Since last year, I have been working on an activity based around Twitter, for a module I teach at a Business Management Masters; the students choose some companies from the Forbes 2000 list, and try to interact with them through Twitter. The idea is to see how some of the most successful companies in the world have adopted (or not) this new channel to get in touch with their customers. Although the contacts have not always been successful, I think the activity has, in the sense that the students (most of them, anyway) try the application and actually see the point in using it.

So, what are your experiences with Twitter in the classroom? Any tips, ideas, suggestions?

Friday, 9 March 2012

1 pic a day 2012: February

Well, the good news is that I have managed to keep up with the challenge and post one picture a day during February too! This has originated a set of questions, though: where should I store/organise them? What app is better for taking the pictures and editing them? And, most importantly, will I be able to keep doing this throughout 2012? (it seems so; I've managed March so far).

Let's look at the pictures first, before attempting to answer any of these questions. This time, they are in chronological order. (Thumbnails link to the Flickr set)

There's a lot of yellow here, something I hadn't noticed. Blue, as usual, and some grey on account, I guess, of it being winter. Managed to keep flowers & plants, and food, under control.

The black picture on the right doesn't look like much but I'm pretty proud/happy with it. It shows Jupiter, Venus and the Moon almost aligned. Didn't think my iPhone was up to it, but it turned out alright!

That picture is the last one in a series that started on the 19th and continued until the 24th: I got the flu, and it hit me pretty hard. So much, in fact, that for the first time in years I cancelled all my classes and stayed home for the whole week. Mostly in bed, which explains the rest of the pictures that week: the lamp on the ceiling of the bedroom, the plant we have on top of the fridge, my "comfy paws", the drapes and finally the alignment of celestial objects, taken from the window (I was feeling better).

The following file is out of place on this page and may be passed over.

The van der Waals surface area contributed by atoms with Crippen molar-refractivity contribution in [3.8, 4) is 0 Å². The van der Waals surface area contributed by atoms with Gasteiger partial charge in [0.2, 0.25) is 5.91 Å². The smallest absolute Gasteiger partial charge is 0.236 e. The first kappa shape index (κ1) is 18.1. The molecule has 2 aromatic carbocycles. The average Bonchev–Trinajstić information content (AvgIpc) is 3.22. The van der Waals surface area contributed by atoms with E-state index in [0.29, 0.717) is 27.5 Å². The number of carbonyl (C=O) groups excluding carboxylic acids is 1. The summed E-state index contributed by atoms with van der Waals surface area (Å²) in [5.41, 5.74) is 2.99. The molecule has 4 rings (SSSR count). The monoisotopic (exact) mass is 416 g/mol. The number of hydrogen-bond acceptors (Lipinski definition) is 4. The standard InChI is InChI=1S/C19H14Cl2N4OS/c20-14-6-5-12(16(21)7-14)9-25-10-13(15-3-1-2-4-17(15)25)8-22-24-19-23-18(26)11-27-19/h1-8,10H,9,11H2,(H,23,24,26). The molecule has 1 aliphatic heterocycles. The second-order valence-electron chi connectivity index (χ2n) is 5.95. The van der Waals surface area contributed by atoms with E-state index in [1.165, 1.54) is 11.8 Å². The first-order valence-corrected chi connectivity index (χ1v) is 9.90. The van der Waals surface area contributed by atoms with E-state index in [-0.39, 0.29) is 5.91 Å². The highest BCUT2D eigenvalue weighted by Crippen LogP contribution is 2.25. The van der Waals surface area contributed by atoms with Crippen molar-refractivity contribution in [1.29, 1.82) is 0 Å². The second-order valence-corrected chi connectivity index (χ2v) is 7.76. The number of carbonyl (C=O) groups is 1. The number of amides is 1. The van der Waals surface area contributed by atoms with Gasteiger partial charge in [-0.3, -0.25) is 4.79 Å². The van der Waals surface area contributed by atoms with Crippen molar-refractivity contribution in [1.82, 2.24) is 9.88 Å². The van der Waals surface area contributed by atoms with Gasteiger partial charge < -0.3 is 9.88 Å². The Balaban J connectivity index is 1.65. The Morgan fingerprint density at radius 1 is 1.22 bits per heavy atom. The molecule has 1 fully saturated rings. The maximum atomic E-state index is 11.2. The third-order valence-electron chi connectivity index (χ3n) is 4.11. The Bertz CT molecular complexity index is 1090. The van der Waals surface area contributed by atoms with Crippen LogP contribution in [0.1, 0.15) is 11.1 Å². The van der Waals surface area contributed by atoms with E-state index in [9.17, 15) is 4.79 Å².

Flowers will probably start to show up more and more; spring is almost here, and we have some serious (balcony) gardening work ahead of us. One of the advantages of Mediterranean weather!

Now for the questions; I started saving the pictures on Flickr. As I mentioned in a previous post, I started doing this following Cristina's invitation to join a group there. I also started posting on Facebook too, but I forgot I intended to start using Twitter for this. Will try and start this month. Anyway, Flickr informed me yesterday that I'm about to reach a 200-pictures limit, and that would be a marvelous idea if I were to purchase a Pro plan. The price is not that much, really, so that's not an issue; but I haven't made up my mind yet. I like Flickr a lot. Have been using it with my students for several years, and I think its social elements are much better than some of the other options available. We'll see.

I have been using my iPhone to take the pictures; it's always with me, it's convenient, and the quality is pretty good. I just downloaded Camera Awesome, and will give it a try, but I mostly use the iPhone camera app and SnapSeed for editing. It has a nice range of effects and tools; I haven't really tried Instagram yet. Downloaded, created an account, but that's pretty much it. Will try it for some of the March pictures.

The last question will have to answer itself, later this year. I'll keep doing my best!

Anyone else trying this? It would be good to know of your experience, and whether you follow a theme, have some kind of "requirement" for the pictures you post, what device do you use and what are your thoughts on editing pictures before posting.